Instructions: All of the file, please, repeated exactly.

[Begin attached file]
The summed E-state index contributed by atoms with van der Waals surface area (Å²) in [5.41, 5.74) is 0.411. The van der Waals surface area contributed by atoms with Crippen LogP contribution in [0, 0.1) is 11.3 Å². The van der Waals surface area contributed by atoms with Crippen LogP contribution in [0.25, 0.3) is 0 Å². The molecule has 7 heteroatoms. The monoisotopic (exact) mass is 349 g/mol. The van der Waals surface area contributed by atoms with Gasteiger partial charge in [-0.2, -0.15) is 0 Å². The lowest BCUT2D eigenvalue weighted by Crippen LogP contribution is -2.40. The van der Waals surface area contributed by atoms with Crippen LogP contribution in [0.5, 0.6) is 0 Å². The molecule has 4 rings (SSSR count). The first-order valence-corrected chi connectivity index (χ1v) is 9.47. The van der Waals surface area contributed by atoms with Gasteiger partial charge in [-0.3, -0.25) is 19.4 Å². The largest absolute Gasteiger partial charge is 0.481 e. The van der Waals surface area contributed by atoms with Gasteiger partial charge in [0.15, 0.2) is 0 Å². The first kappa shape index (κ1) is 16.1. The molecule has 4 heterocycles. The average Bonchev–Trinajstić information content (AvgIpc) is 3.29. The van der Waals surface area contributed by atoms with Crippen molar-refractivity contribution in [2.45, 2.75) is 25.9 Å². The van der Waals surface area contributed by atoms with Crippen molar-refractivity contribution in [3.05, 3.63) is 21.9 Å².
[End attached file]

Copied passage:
The summed E-state index contributed by atoms with van der Waals surface area (Å²) in [5.41, 5.74) is 0.411. The van der Waals surface area contributed by atoms with Crippen LogP contribution in [0, 0.1) is 11.3 Å². The van der Waals surface area contributed by atoms with Crippen LogP contribution in [0.25, 0.3) is 0 Å². The molecule has 7 heteroatoms. The monoisotopic (exact) mass is 349 g/mol. The van der Waals surface area contributed by atoms with Gasteiger partial charge in [-0.2, -0.15) is 0 Å². The lowest BCUT2D eigenvalue weighted by Crippen LogP contribution is -2.40. The van der Waals surface area contributed by atoms with Crippen LogP contribution in [0.5, 0.6) is 0 Å². The molecule has 4 rings (SSSR count). The first-order valence-corrected chi connectivity index (χ1v) is 9.47. The van der Waals surface area contributed by atoms with Gasteiger partial charge in [-0.3, -0.25) is 19.4 Å². The largest absolute Gasteiger partial charge is 0.481 e. The van der Waals surface area contributed by atoms with Gasteiger partial charge in [0.15, 0.2) is 0 Å². The first kappa shape index (κ1) is 16.1. The molecule has 4 heterocycles. The average Bonchev–Trinajstić information content (AvgIpc) is 3.29. The van der Waals surface area contributed by atoms with Crippen molar-refractivity contribution in [2.45, 2.75) is 25.9 Å². The van der Waals surface area contributed by atoms with Crippen molar-refractivity contribution in [3.05, 3.63) is 21.9 Å².